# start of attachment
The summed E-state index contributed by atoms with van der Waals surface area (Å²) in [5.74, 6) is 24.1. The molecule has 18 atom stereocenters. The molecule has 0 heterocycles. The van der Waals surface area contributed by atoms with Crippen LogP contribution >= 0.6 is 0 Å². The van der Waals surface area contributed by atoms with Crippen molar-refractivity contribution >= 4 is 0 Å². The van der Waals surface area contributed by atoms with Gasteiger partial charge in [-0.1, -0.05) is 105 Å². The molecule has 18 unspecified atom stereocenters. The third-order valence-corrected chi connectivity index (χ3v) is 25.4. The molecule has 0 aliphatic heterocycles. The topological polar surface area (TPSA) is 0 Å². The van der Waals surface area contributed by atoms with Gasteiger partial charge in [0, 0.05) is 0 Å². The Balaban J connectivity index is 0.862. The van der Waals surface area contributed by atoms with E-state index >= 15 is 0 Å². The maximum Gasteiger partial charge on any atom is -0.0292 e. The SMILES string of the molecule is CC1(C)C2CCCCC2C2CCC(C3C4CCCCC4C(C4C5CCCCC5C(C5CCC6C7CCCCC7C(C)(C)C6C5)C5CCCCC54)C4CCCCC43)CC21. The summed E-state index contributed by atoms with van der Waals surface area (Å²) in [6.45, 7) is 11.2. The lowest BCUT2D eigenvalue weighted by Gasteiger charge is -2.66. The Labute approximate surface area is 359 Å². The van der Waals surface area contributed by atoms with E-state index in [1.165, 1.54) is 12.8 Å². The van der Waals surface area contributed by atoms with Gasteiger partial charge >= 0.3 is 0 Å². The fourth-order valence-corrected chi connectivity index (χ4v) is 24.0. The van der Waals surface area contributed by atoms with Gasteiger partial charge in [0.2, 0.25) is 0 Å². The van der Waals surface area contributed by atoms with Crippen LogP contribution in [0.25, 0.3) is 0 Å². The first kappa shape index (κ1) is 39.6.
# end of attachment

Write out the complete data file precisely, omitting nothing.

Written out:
The summed E-state index contributed by atoms with van der Waals surface area (Å²) in [5.74, 6) is 24.1. The molecule has 18 atom stereocenters. The molecule has 0 heterocycles. The van der Waals surface area contributed by atoms with Crippen LogP contribution >= 0.6 is 0 Å². The van der Waals surface area contributed by atoms with Crippen molar-refractivity contribution >= 4 is 0 Å². The van der Waals surface area contributed by atoms with Gasteiger partial charge in [-0.1, -0.05) is 105 Å². The molecule has 18 unspecified atom stereocenters. The third-order valence-corrected chi connectivity index (χ3v) is 25.4. The molecule has 0 aliphatic heterocycles. The topological polar surface area (TPSA) is 0 Å². The van der Waals surface area contributed by atoms with Gasteiger partial charge in [0, 0.05) is 0 Å². The Balaban J connectivity index is 0.862. The van der Waals surface area contributed by atoms with E-state index >= 15 is 0 Å². The maximum Gasteiger partial charge on any atom is -0.0292 e. The SMILES string of the molecule is CC1(C)C2CCCCC2C2CCC(C3C4CCCCC4C(C4C5CCCCC5C(C5CCC6C7CCCCC7C(C)(C)C6C5)C5CCCCC54)C4CCCCC43)CC21. The summed E-state index contributed by atoms with van der Waals surface area (Å²) in [6.45, 7) is 11.2. The lowest BCUT2D eigenvalue weighted by Gasteiger charge is -2.66. The Labute approximate surface area is 359 Å². The van der Waals surface area contributed by atoms with E-state index in [1.165, 1.54) is 12.8 Å². The van der Waals surface area contributed by atoms with Gasteiger partial charge >= 0.3 is 0 Å². The fourth-order valence-corrected chi connectivity index (χ4v) is 24.0. The van der Waals surface area contributed by atoms with Gasteiger partial charge in [0.2, 0.25) is 0 Å². The van der Waals surface area contributed by atoms with Crippen LogP contribution in [0.25, 0.3) is 0 Å². The first kappa shape index (κ1) is 39.6.